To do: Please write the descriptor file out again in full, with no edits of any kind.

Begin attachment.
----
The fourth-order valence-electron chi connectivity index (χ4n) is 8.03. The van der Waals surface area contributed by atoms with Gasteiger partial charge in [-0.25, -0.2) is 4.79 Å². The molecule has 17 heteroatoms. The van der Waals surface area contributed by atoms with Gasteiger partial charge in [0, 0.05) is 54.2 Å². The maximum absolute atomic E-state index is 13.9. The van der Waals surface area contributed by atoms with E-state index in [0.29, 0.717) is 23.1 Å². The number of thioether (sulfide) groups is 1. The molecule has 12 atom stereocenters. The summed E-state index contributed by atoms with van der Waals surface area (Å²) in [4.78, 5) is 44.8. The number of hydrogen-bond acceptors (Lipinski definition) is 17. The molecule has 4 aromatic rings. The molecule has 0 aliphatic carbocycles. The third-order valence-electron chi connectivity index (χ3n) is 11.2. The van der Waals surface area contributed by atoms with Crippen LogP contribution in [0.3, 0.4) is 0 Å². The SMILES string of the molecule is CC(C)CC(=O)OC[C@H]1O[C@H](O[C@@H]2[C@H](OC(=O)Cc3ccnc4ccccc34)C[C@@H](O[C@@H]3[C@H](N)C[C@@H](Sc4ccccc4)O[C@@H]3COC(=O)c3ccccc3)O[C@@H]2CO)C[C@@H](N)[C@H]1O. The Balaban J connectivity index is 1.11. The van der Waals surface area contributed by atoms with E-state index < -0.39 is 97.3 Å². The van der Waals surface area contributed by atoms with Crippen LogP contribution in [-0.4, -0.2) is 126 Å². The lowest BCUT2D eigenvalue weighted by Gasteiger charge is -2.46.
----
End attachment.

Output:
The fourth-order valence-electron chi connectivity index (χ4n) is 8.03. The van der Waals surface area contributed by atoms with Gasteiger partial charge in [-0.25, -0.2) is 4.79 Å². The molecule has 17 heteroatoms. The van der Waals surface area contributed by atoms with Gasteiger partial charge in [0, 0.05) is 54.2 Å². The maximum absolute atomic E-state index is 13.9. The van der Waals surface area contributed by atoms with E-state index in [0.29, 0.717) is 23.1 Å². The number of thioether (sulfide) groups is 1. The molecule has 12 atom stereocenters. The summed E-state index contributed by atoms with van der Waals surface area (Å²) in [4.78, 5) is 44.8. The number of hydrogen-bond acceptors (Lipinski definition) is 17. The molecule has 4 aromatic rings. The molecule has 0 aliphatic carbocycles. The third-order valence-electron chi connectivity index (χ3n) is 11.2. The van der Waals surface area contributed by atoms with Crippen LogP contribution in [0.3, 0.4) is 0 Å². The SMILES string of the molecule is CC(C)CC(=O)OC[C@H]1O[C@H](O[C@@H]2[C@H](OC(=O)Cc3ccnc4ccccc34)C[C@@H](O[C@@H]3[C@H](N)C[C@@H](Sc4ccccc4)O[C@@H]3COC(=O)c3ccccc3)O[C@@H]2CO)C[C@@H](N)[C@H]1O. The Balaban J connectivity index is 1.11. The van der Waals surface area contributed by atoms with E-state index < -0.39 is 97.3 Å². The van der Waals surface area contributed by atoms with Crippen LogP contribution in [-0.4, -0.2) is 126 Å². The lowest BCUT2D eigenvalue weighted by Gasteiger charge is -2.46.